The Regal Lion

by Dave Rankin
Issue No. 245 - September 1993

Many interesting items can be seen during the events at an NCC Convention: at the Show and Sale, the Show and Tell program, and during other programs. One such item appeared during the Former Workers' Reunion. One worker brought a #1528 vase (vase pictured below with "Star" cutting) in Mandarin Gold with an unusual etching. Being involved in the Miami Valley (Ohio) Study Group's etching book project, several of us studied the piece with much interest.

Etching on 1528 vase Etching book sketch Arms of Norway Lion Rampant

It had been suggested that this is the Lion etching. The Lion etching has not been seen in any catalog. The only reference seen so 1528 Star vase far was in a Cambridge price list dated October 1, 1956 on a #l528 vase. It seemed ike a possible match but it did not look much like a lion. How did they come up with that name?

After careful examination of the grotesque little figure, it was suggested that it was a Griffin, not a Lion. Was this really the Lion etching? What is a Griffin? The questions remained unanswered until I got home from the Convention. Buoyed by a recent success on Mah-Jongg tiles, I reached for the Encyclopaedia Britannica:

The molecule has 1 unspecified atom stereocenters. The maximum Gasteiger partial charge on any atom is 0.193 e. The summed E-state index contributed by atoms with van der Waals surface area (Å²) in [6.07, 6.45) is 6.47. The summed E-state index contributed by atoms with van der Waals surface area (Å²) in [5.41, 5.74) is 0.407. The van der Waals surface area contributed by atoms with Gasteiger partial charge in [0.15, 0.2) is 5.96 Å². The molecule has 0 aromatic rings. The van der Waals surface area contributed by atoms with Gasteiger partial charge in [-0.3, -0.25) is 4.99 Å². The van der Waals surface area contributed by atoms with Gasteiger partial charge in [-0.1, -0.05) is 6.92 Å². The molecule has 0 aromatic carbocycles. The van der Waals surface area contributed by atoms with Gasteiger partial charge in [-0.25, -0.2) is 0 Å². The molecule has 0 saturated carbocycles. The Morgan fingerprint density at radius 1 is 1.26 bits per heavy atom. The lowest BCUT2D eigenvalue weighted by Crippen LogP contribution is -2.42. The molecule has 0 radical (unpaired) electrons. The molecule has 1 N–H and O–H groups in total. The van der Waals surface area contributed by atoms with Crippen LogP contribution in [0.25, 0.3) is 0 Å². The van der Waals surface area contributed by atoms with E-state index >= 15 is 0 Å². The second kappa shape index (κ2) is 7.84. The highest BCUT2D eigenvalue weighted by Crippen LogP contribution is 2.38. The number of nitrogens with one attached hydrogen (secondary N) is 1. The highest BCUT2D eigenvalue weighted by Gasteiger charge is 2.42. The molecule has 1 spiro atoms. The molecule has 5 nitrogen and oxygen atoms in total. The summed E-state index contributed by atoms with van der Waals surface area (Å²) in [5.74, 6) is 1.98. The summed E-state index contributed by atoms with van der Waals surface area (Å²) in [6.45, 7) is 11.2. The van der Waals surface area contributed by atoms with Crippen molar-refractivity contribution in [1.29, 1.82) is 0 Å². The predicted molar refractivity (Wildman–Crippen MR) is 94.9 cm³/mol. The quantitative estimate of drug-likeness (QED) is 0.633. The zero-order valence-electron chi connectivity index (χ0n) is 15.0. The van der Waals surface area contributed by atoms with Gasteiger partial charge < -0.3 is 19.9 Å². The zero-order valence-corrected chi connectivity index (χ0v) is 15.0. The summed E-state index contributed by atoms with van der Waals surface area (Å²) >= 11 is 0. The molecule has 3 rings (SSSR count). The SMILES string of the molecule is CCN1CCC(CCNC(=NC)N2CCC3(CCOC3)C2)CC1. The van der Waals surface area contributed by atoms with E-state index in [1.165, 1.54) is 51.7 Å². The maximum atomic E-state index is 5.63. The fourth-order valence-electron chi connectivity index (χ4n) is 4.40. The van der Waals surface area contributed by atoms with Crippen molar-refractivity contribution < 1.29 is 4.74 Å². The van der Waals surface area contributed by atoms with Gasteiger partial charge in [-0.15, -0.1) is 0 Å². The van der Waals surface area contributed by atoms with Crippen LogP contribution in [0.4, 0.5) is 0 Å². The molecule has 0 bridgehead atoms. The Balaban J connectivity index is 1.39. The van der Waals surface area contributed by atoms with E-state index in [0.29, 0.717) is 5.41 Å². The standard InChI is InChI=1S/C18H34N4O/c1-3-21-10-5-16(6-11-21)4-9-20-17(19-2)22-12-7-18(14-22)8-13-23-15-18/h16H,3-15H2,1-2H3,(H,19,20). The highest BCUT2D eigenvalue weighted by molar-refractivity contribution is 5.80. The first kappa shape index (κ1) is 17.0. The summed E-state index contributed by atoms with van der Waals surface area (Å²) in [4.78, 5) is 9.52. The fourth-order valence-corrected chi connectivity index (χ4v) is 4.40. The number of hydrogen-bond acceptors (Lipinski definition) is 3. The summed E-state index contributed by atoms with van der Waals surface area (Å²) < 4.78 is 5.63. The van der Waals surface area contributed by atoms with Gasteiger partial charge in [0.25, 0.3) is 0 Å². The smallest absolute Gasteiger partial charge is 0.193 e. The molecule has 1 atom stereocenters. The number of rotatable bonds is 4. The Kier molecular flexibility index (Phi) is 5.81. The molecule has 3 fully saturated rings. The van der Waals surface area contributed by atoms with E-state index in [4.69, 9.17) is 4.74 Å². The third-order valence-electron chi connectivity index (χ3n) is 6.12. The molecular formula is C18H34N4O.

Griffin (Griffon, Gryphon) a composite creature with lion body. winged or wingless, and bird (usually eagle) head.

Our little figure had no wings, no bird head. After excursions into articles on Greek art, Pre-Hellenic architecture, and jewelry, I gave up looking for a picture of a griffin that matched our etching sample.

An article on Heraldry finally ended the search. One sentence summed it up. "The regality which is supposed to reside in the Leo of astrology, prominent in all ancient lore, must have been a powerful inducement to monarchs to assume the lion as a device." The article illustrated 14 color examples of royal arms in the first two pages, nine of them used the lion in one form or another. The arms of Philip I of Flanders, 1164, was the earliest example shown. What a remarkable similarity to the etching on the #1528 vase. Five other arms also used the Lion in substantially the same shape. I can no longer doubt that this is the Lion etching.

This story is a long way from being complete. The 1956 price list also references two gold decorates, Star (shown at right) and Moon, and two other unidentified etchings. The etching book project is again seeking your assistance in identifying these two etchings. If you have an etching on the #1528 vase, other than those discussed here, please send a rubbing and/or picture to the Miami Valley Study Group.